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Home » Dr Shibley Rahman viewpoint » The need to heal

The need to heal

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I don’t think anyone could have predicted the volume of stressful, unexpected events which have happened recently.


Today is my 43rd birthday. I would’ve been born at 6 pm during the World Cup, in Glasgow. These days, when I think of Glasgow, I tend to think of Tommy Whitelaw or Sir Muir Gray.


When Sir Muir Gray was once asked by Eddie Mair what he would like to be spoken to as, the reply came “Muir’s fine. That’s my name.”


Whatever achievements other people have or don’t have, I think we should all avoid being so judgmental. I know what it is like to have your reputation demolished. Recently, I even had experience of ATOS that I don’t have any needs at all as a disabled citizen.


But it’s easy for us all to forget what is going right with the world. Even with the mudflinging about the safety of cladding in the Grenfell Tower block, the community response has been sensational.


I rang up my previous employers (pro bono) at the North Kensington Law Centre last week. They haven’t stopped for a moment. Imagine for a second having your hopes and dreams being obliterated instantly.


Whatever problems you might have, never underestimate for a second what others are dealing with in relative silence. It never ceases to amaze me what pressures and worries people harbour in total silence.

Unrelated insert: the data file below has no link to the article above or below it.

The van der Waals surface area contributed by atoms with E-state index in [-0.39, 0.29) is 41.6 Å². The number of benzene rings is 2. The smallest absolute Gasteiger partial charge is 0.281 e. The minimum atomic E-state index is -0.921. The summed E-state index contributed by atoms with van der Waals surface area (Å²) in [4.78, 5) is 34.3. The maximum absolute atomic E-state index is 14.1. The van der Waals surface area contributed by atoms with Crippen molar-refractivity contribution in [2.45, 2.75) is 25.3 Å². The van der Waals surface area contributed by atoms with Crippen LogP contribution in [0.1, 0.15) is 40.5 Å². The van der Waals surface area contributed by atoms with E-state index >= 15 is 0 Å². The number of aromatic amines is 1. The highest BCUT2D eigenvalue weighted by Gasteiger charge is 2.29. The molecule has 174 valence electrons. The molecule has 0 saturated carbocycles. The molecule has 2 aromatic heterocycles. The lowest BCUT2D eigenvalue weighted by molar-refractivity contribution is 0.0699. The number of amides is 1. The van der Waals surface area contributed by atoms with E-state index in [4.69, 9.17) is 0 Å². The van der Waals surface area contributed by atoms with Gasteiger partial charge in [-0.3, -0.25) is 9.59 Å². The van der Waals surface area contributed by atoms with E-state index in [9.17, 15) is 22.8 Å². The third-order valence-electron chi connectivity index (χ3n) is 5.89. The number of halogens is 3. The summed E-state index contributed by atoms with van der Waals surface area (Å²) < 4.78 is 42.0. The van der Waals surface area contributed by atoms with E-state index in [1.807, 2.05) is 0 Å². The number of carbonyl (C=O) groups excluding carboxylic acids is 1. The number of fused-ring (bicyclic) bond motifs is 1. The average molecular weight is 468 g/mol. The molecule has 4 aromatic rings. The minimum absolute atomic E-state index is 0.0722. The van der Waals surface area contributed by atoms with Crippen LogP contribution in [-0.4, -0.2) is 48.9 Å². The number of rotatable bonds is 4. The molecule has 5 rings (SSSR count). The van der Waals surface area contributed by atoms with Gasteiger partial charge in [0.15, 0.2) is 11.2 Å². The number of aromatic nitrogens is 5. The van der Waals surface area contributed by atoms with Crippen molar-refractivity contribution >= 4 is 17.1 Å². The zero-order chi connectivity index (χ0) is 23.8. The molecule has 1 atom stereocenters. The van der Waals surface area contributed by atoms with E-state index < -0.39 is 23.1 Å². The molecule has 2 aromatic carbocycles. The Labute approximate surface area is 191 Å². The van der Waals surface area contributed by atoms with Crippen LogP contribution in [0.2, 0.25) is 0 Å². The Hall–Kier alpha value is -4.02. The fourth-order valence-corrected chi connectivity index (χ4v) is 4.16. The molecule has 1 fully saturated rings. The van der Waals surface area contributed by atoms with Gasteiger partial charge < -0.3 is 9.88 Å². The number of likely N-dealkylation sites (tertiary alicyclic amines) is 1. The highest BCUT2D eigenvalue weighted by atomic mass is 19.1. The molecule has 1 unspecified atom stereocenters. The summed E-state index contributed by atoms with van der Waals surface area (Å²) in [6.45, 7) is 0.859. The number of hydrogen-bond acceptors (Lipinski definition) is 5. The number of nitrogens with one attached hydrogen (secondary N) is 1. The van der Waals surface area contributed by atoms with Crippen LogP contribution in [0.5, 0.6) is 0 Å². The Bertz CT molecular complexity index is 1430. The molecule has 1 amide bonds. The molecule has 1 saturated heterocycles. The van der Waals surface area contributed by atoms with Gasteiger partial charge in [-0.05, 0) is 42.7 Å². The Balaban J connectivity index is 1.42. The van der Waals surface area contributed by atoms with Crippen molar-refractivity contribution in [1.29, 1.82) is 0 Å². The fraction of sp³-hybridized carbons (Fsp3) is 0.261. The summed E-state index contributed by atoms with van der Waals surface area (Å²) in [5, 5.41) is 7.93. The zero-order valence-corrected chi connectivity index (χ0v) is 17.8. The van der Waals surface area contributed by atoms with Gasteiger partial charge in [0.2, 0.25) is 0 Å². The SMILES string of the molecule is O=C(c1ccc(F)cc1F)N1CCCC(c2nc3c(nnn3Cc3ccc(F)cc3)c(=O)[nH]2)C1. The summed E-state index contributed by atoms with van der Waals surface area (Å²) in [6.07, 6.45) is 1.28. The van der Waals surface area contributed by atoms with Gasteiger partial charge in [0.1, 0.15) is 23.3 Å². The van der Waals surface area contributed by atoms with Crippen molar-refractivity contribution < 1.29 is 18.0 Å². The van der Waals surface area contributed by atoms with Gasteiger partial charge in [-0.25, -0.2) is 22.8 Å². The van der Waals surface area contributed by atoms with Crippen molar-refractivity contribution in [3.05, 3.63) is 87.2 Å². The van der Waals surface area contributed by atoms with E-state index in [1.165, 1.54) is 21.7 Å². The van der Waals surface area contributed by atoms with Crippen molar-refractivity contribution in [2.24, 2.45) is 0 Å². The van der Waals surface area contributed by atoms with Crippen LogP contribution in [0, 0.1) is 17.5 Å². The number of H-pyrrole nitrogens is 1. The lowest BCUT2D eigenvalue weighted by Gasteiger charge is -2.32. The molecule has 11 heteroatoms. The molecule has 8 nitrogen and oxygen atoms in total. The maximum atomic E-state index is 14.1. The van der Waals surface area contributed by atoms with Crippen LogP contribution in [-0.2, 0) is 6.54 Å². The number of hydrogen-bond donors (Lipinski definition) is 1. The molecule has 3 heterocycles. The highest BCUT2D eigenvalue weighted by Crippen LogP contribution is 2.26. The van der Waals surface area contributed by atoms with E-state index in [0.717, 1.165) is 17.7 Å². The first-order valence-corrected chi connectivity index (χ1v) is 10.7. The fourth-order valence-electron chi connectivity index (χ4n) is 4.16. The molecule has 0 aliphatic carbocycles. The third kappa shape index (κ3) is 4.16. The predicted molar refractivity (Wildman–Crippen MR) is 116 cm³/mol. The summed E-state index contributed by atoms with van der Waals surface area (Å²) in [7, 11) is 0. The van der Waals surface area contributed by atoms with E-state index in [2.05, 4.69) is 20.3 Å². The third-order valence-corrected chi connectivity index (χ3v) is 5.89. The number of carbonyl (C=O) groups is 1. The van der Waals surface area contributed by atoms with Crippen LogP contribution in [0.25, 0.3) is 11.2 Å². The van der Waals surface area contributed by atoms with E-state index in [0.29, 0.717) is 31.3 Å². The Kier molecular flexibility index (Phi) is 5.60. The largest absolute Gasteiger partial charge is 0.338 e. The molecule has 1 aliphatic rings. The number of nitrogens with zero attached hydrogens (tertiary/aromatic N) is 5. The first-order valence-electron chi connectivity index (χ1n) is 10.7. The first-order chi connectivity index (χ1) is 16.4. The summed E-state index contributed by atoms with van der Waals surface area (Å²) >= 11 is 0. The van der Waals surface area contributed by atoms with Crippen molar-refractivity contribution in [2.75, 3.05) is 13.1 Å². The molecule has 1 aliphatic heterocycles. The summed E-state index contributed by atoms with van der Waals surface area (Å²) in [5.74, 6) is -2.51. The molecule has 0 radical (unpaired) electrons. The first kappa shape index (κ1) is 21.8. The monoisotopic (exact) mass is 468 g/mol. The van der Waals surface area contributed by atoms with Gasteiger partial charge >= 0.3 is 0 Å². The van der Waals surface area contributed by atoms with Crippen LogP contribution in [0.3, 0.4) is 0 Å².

Inequality and lack of fairness can only make me angry, but, having survived a six week coma exactly ten years ago, having had a cardiac arrest, I must emphasise that the only way is to look constructively to the future.


I don’t blame people getting focused on the minutiae in their own lives, micromanaging every minute detail, but it is worth remembering that successes can disappear as quickly as they come. And so thankfully can failures.


Despite the innumerable inadequacies of my own life, I am more than aware of the remarkable kindness of certain individuals who do not need to keep busy to promote their own self-worth.


I’ve always held that anything can happen to anyone at any time, and I think that all any of us can do is to die with the minimum number of regrets possible.


We are all on a steep learning curve, however titled, qualified or experienced, and, to remind us of someone who died exactly one year ago just days before her birthday and mind, there’s a lot more which unites us than divides us.





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